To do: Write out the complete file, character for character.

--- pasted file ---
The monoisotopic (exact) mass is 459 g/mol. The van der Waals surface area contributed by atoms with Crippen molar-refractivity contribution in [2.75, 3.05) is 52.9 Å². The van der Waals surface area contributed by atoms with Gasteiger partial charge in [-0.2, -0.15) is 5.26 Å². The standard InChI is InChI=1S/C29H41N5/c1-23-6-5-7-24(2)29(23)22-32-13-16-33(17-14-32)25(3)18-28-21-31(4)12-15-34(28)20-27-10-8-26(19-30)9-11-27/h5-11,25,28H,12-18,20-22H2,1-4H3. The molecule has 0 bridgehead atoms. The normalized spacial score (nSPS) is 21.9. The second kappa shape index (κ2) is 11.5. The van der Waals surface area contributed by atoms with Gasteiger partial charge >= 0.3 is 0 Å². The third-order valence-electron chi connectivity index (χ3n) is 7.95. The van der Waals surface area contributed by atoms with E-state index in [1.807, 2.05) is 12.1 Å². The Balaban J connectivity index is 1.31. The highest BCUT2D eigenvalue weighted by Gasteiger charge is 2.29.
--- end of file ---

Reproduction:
The monoisotopic (exact) mass is 459 g/mol. The van der Waals surface area contributed by atoms with Crippen molar-refractivity contribution in [2.75, 3.05) is 52.9 Å². The van der Waals surface area contributed by atoms with Gasteiger partial charge in [-0.2, -0.15) is 5.26 Å². The standard InChI is InChI=1S/C29H41N5/c1-23-6-5-7-24(2)29(23)22-32-13-16-33(17-14-32)25(3)18-28-21-31(4)12-15-34(28)20-27-10-8-26(19-30)9-11-27/h5-11,25,28H,12-18,20-22H2,1-4H3. The molecule has 0 bridgehead atoms. The normalized spacial score (nSPS) is 21.9. The second kappa shape index (κ2) is 11.5. The van der Waals surface area contributed by atoms with Gasteiger partial charge >= 0.3 is 0 Å². The third-order valence-electron chi connectivity index (χ3n) is 7.95. The van der Waals surface area contributed by atoms with E-state index in [1.807, 2.05) is 12.1 Å². The Balaban J connectivity index is 1.31. The highest BCUT2D eigenvalue weighted by Gasteiger charge is 2.29.